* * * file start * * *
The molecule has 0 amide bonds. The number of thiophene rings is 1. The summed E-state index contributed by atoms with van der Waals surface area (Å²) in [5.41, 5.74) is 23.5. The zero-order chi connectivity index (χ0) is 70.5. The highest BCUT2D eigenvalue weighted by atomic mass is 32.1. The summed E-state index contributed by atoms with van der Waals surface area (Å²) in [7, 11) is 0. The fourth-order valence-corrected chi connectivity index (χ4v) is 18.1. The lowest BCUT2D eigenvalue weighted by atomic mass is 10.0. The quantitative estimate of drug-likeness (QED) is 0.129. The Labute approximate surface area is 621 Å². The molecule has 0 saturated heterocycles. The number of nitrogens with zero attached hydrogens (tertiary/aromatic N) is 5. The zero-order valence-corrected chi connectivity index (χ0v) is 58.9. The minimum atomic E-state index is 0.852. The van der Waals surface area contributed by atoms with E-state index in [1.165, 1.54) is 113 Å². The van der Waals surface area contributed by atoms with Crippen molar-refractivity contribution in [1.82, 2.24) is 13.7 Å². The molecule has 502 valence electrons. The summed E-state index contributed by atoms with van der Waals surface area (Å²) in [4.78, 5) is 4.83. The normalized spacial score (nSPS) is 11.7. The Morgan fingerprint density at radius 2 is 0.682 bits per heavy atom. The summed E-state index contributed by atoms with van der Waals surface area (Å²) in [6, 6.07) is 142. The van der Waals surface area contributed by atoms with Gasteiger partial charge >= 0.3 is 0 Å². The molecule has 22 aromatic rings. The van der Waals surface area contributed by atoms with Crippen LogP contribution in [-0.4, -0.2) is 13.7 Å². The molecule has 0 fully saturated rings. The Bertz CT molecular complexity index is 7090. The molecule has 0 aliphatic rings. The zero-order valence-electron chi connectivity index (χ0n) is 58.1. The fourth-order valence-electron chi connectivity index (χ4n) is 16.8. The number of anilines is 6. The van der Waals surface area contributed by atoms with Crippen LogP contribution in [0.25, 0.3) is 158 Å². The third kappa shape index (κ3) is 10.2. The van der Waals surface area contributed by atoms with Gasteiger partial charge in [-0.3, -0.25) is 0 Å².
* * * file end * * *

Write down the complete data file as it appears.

The molecule has 0 amide bonds. The number of thiophene rings is 1. The summed E-state index contributed by atoms with van der Waals surface area (Å²) in [5.41, 5.74) is 23.5. The zero-order chi connectivity index (χ0) is 70.5. The highest BCUT2D eigenvalue weighted by atomic mass is 32.1. The summed E-state index contributed by atoms with van der Waals surface area (Å²) in [7, 11) is 0. The fourth-order valence-corrected chi connectivity index (χ4v) is 18.1. The lowest BCUT2D eigenvalue weighted by atomic mass is 10.0. The quantitative estimate of drug-likeness (QED) is 0.129. The Labute approximate surface area is 621 Å². The molecule has 0 saturated heterocycles. The number of nitrogens with zero attached hydrogens (tertiary/aromatic N) is 5. The zero-order valence-corrected chi connectivity index (χ0v) is 58.9. The minimum atomic E-state index is 0.852. The van der Waals surface area contributed by atoms with E-state index in [1.165, 1.54) is 113 Å². The van der Waals surface area contributed by atoms with Crippen molar-refractivity contribution in [1.82, 2.24) is 13.7 Å². The molecule has 502 valence electrons. The summed E-state index contributed by atoms with van der Waals surface area (Å²) in [4.78, 5) is 4.83. The normalized spacial score (nSPS) is 11.7. The Morgan fingerprint density at radius 2 is 0.682 bits per heavy atom. The summed E-state index contributed by atoms with van der Waals surface area (Å²) in [6, 6.07) is 142. The van der Waals surface area contributed by atoms with Gasteiger partial charge >= 0.3 is 0 Å². The molecule has 22 aromatic rings. The van der Waals surface area contributed by atoms with Crippen LogP contribution in [-0.4, -0.2) is 13.7 Å². The molecule has 0 fully saturated rings. The Bertz CT molecular complexity index is 7090. The molecule has 0 aliphatic rings. The zero-order valence-electron chi connectivity index (χ0n) is 58.1. The fourth-order valence-electron chi connectivity index (χ4n) is 16.8. The number of anilines is 6. The van der Waals surface area contributed by atoms with Crippen LogP contribution in [0.25, 0.3) is 158 Å². The third kappa shape index (κ3) is 10.2. The van der Waals surface area contributed by atoms with Gasteiger partial charge in [-0.3, -0.25) is 0 Å².